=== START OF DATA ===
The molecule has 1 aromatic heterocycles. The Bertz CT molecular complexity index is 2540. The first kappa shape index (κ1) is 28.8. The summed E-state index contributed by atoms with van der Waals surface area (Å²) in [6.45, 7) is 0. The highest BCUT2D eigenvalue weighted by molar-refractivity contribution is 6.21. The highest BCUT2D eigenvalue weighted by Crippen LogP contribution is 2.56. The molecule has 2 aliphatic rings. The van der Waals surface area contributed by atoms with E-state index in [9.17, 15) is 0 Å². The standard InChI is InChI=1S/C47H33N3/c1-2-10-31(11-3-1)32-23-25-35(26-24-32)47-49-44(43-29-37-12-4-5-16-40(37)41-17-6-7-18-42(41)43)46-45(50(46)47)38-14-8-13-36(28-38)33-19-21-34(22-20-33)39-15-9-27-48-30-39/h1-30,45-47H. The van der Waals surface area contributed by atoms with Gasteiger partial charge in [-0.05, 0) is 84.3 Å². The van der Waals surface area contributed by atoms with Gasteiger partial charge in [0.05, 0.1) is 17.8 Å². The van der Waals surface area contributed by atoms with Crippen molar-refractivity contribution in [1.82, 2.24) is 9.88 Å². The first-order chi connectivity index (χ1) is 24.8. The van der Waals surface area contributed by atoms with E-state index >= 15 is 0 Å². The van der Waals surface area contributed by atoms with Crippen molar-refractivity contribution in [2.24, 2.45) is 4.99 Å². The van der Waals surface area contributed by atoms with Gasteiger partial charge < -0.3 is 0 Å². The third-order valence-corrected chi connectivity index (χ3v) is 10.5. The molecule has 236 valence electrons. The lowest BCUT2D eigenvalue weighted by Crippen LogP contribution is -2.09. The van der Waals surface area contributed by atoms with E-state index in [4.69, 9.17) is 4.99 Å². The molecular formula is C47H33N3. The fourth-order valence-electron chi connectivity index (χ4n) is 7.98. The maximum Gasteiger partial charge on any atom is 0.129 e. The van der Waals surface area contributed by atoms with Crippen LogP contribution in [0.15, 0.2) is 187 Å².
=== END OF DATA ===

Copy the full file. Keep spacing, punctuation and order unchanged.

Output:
The molecule has 1 aromatic heterocycles. The Bertz CT molecular complexity index is 2540. The first kappa shape index (κ1) is 28.8. The summed E-state index contributed by atoms with van der Waals surface area (Å²) in [6.45, 7) is 0. The highest BCUT2D eigenvalue weighted by molar-refractivity contribution is 6.21. The highest BCUT2D eigenvalue weighted by Crippen LogP contribution is 2.56. The molecule has 2 aliphatic rings. The van der Waals surface area contributed by atoms with E-state index in [9.17, 15) is 0 Å². The standard InChI is InChI=1S/C47H33N3/c1-2-10-31(11-3-1)32-23-25-35(26-24-32)47-49-44(43-29-37-12-4-5-16-40(37)41-17-6-7-18-42(41)43)46-45(50(46)47)38-14-8-13-36(28-38)33-19-21-34(22-20-33)39-15-9-27-48-30-39/h1-30,45-47H. The van der Waals surface area contributed by atoms with Gasteiger partial charge in [-0.05, 0) is 84.3 Å². The van der Waals surface area contributed by atoms with Gasteiger partial charge in [0.05, 0.1) is 17.8 Å². The van der Waals surface area contributed by atoms with Crippen molar-refractivity contribution in [1.82, 2.24) is 9.88 Å². The first-order chi connectivity index (χ1) is 24.8. The van der Waals surface area contributed by atoms with E-state index >= 15 is 0 Å². The van der Waals surface area contributed by atoms with Crippen molar-refractivity contribution in [2.24, 2.45) is 4.99 Å². The van der Waals surface area contributed by atoms with Gasteiger partial charge < -0.3 is 0 Å². The third-order valence-corrected chi connectivity index (χ3v) is 10.5. The molecule has 236 valence electrons. The lowest BCUT2D eigenvalue weighted by Crippen LogP contribution is -2.09. The van der Waals surface area contributed by atoms with E-state index in [4.69, 9.17) is 4.99 Å². The molecular formula is C47H33N3. The fourth-order valence-electron chi connectivity index (χ4n) is 7.98. The maximum Gasteiger partial charge on any atom is 0.129 e. The van der Waals surface area contributed by atoms with Crippen LogP contribution in [0.15, 0.2) is 187 Å².